The contemporary sea level rise of around 11 inches could be “regardless of 21st-century climate pathways.” Greenland ice sheet melting is one of the largest sources for modern sea level rise, it said. Researchers said melting could be much worse, and raise sea levels by more than 2.5 feet, if the data from the high-melt year of 2012 was applied in perpetuity.
The Greenland ice sheet and glaciers are a huge part of the global ice ecosystem.
Melting glaciers contributed to floods in Pakistan
The global glaciers ice melting is also impacting South Asia, particularly the regional countries including Pakistan –probably the most, if the recent monsoon related floods impact is considered.
Ayesha Rascoe of the NPR recently spoke with University of Michigan-Dearborn Professor Ulrich Kamp about how glacial melt caused by climate change and changing monsoon patterns have caused flooding in Pakistan. He said he was very alarmed. “…over the last 35 years, there’s an accelerated loss of global glacier ice. So when we compare the period from 2000 to 2004 with the period of 2015 to 2019, we have 70 billion tons of ice that melted in this period every year more than it did in the earlier period.”
Kamp said the most impacted by this glacier loss would be first, of course, local communities. “So when we think about the entire Hindu Kush, Karakoram, Himalaya range, probably, you know, around a billion people in the area depend on the fresh water from the water towers…more or less directly. These are…population in Pakistan and in India, Bhutan, Nepal, Bangladesh. So we are talking here about South Asia and Southwest Asia.”
Glaciers are the main source for freshwater. And fauna and flora depend directly on the meltwater from glaciers but also snow. Also, wetlands in high altitudes are very important as a freshwater resource for animals. These wetlands are directly fed by meltwater.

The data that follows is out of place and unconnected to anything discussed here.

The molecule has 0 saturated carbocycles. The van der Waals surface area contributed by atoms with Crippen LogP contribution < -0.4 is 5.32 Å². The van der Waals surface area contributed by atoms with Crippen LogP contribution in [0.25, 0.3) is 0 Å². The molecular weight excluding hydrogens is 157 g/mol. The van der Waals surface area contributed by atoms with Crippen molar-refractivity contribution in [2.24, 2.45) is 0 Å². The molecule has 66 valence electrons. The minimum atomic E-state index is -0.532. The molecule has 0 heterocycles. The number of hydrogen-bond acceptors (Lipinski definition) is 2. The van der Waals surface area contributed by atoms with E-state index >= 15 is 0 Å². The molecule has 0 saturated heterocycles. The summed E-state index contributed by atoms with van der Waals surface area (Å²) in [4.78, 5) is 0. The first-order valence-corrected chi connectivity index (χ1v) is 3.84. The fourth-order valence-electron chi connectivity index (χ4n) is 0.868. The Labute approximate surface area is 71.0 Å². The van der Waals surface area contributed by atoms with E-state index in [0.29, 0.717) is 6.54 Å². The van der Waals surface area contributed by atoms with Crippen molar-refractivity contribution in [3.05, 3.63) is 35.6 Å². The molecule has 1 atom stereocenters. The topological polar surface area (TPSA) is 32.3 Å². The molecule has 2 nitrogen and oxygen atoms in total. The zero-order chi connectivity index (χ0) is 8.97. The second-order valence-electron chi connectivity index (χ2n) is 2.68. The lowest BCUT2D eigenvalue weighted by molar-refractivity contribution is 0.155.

In Pakistan, over 7,200 glaciers that are in the Hindu Kush, Karakoram, Himalaya in northern Pakistan are said to be melting.
The third pole, as the Himalayan region is called, supplies freshwater to more than a billion people east, west and south of it.
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According to Kamp, a yearly rhythm increase in volume during the winter months, mainly, and then lose ice mass during the snowmelt season has an impact. “The snowmelt season is a little bit ahead of the season when the summer monsoon…hits the mountains in Pakistan. So that’s also important. So you have different peaks now of the meltwater flow but also then rainfall…that feeds into the river systems. And usually, they are separated. So with climate change now, the monsoon, that is, of course, mainly responsible for the flooding. “We have on top of that now accelerated glacial melt. And, sometimes, it could happen that the meltwater peak and the monsoon peak actually are closer together. And that’s then, you know, a particularly high amount of water that goes through the entire stream system.”
The recent unusual rains in Pakistan have made more than 33 million people affected by the flooding –brought on by record monsoon rains amplified by climate change. The World Health Organization (WHO) has warned that the humanitarian situation in the flood-ravaged country is expected to get worse.
UN Secretary General, Antonio Guterres is arriving on Sept 9 to review the devastations caused by the floods. “The Pakistani people are facing a monsoon on steroids”, he commented in his tweet.
Honorary contributors to DesPardes: Ajaz Ahmed, Ammar Jafri, Anwar Abbas, Arif Mirza, Aziz Ahmed, Bawar Tawfik, Dr. Razzak Ladha, G. R. Baloch, Jamil Usman, Jawed Ahmed, Ishaq Saqi, Khalid Sharif, Masroor Ali, Md. Ahmed, Md. Najibullah, Shahbaz Ali, Shahid Nayeem, Syed Hamza Gilani